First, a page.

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South Africa’s preparations to fulfil a more aggressive climate target, based on how to reduce greenhouse gas emissions from coal-fired power stations, are a whirlwind of activity.
It’s possible that the simplest first step is to avoid planting new plants. By 2030, South Africa’s national Integrated Resource Plan, issued in 2019, proposes adding 1,500 megawatts of coal-fired electricity.
According to a note from Meridian Economics, reducing emissions to 350 megatons of carbon dioxide equivalent, the lower end of the country’s revised target, or NDC, would necessitate the earlier retirement of some of the fleet of 15 coal-fired plants as well as no new builds.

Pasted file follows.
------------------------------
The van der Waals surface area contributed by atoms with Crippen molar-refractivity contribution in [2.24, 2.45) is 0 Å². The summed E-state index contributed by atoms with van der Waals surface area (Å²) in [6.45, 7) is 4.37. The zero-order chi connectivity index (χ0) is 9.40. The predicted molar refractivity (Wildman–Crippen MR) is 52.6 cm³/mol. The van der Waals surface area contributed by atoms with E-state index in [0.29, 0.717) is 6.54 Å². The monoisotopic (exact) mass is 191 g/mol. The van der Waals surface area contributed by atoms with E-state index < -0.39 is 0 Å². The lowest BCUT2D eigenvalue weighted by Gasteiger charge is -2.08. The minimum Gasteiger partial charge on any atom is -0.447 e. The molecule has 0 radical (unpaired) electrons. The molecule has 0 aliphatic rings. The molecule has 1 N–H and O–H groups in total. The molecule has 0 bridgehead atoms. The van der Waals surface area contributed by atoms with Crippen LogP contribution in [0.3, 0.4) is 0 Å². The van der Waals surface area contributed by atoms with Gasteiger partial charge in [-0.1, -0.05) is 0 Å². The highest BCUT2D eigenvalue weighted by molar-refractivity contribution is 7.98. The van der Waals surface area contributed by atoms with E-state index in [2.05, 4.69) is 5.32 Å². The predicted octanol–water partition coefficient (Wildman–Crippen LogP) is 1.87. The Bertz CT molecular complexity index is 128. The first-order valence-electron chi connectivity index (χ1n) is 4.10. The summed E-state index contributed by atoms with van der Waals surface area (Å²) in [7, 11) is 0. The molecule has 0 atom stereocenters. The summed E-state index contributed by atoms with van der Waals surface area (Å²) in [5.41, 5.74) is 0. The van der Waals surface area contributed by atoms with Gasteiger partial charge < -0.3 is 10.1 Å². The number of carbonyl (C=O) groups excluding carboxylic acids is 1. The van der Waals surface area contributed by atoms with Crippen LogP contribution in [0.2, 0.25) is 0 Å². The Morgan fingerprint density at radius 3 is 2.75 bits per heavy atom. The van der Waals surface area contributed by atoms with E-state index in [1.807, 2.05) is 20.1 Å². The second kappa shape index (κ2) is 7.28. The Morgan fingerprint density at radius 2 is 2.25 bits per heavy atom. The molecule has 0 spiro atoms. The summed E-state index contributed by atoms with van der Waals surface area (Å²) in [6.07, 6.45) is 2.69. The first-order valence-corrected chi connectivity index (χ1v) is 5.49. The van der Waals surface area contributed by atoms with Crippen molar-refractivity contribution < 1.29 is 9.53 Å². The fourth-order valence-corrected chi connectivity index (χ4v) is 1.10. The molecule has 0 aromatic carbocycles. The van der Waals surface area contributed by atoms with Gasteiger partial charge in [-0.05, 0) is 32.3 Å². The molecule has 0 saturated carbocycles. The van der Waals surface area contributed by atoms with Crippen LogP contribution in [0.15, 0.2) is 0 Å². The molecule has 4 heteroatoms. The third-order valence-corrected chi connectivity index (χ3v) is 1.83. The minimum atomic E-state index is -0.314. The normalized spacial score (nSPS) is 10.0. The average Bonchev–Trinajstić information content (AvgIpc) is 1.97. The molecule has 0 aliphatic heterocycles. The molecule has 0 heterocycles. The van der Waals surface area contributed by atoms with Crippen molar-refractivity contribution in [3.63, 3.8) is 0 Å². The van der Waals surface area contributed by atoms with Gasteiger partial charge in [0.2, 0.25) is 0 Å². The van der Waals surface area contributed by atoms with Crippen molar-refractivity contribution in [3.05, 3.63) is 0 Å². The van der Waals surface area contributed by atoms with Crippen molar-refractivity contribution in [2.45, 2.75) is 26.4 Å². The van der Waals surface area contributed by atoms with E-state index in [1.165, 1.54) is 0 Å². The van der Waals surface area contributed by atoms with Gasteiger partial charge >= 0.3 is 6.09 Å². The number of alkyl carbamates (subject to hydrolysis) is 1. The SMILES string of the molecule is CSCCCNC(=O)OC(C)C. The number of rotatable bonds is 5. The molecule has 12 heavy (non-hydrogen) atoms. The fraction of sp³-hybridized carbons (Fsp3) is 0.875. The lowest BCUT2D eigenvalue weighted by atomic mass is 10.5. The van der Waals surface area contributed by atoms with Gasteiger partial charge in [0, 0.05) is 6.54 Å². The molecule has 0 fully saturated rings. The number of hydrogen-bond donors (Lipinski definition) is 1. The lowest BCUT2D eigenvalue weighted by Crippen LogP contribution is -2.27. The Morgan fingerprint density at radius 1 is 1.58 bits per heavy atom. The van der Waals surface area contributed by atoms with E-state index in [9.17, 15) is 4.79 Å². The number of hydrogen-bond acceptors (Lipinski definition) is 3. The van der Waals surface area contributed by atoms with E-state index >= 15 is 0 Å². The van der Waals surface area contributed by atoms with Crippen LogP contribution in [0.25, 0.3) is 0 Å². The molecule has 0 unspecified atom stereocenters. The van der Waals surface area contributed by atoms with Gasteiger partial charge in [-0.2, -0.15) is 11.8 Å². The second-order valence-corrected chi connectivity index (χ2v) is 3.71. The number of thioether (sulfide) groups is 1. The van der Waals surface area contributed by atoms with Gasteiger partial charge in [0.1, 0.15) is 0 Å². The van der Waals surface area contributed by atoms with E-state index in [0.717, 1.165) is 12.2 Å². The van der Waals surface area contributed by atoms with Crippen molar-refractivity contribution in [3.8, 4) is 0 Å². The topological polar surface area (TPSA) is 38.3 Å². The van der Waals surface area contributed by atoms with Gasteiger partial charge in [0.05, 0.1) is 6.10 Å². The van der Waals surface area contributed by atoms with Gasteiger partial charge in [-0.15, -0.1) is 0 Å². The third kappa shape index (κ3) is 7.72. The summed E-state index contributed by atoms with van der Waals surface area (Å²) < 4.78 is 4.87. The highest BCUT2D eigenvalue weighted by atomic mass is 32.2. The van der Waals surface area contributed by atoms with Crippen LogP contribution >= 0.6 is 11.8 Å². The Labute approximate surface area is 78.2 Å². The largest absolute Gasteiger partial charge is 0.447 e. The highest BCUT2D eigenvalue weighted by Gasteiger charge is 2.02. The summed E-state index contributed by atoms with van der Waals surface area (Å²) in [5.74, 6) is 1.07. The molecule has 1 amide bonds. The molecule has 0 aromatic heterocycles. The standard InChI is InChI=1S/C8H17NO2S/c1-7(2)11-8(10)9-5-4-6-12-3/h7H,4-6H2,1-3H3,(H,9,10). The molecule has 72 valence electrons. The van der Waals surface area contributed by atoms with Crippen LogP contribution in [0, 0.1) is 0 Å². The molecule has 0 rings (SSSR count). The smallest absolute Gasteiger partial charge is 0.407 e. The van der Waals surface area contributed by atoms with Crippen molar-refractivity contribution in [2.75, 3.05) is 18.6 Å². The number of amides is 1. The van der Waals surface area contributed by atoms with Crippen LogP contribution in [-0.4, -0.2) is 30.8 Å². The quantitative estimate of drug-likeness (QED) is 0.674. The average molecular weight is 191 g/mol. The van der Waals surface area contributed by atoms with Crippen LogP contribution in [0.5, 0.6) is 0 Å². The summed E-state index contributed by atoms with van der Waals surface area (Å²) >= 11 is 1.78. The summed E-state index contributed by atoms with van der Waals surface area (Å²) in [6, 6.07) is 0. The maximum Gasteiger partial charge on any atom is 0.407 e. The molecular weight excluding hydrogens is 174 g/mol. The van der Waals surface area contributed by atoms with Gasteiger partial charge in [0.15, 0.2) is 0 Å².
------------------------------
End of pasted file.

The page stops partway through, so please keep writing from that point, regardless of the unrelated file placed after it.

Newly proposed coal projects have already been met with opposition from environmental groups, who have filed legal challenges to the plans. Local banks have also declared intentions to limit the amount of money available for their construction.
The easy part would be to put a stop to future coal developments. Coal mines employ about 90,000 people, with tens of thousands more working in power plants and coal transport firms. Aside from a major buildout of renewable energy plants, Meridian claims that attaining the lower emissions range of the target would be “politically and socially hard” due to the earlier than anticipated shutdown of coal-fired plants.
Story by : Norvisi Mawunyegah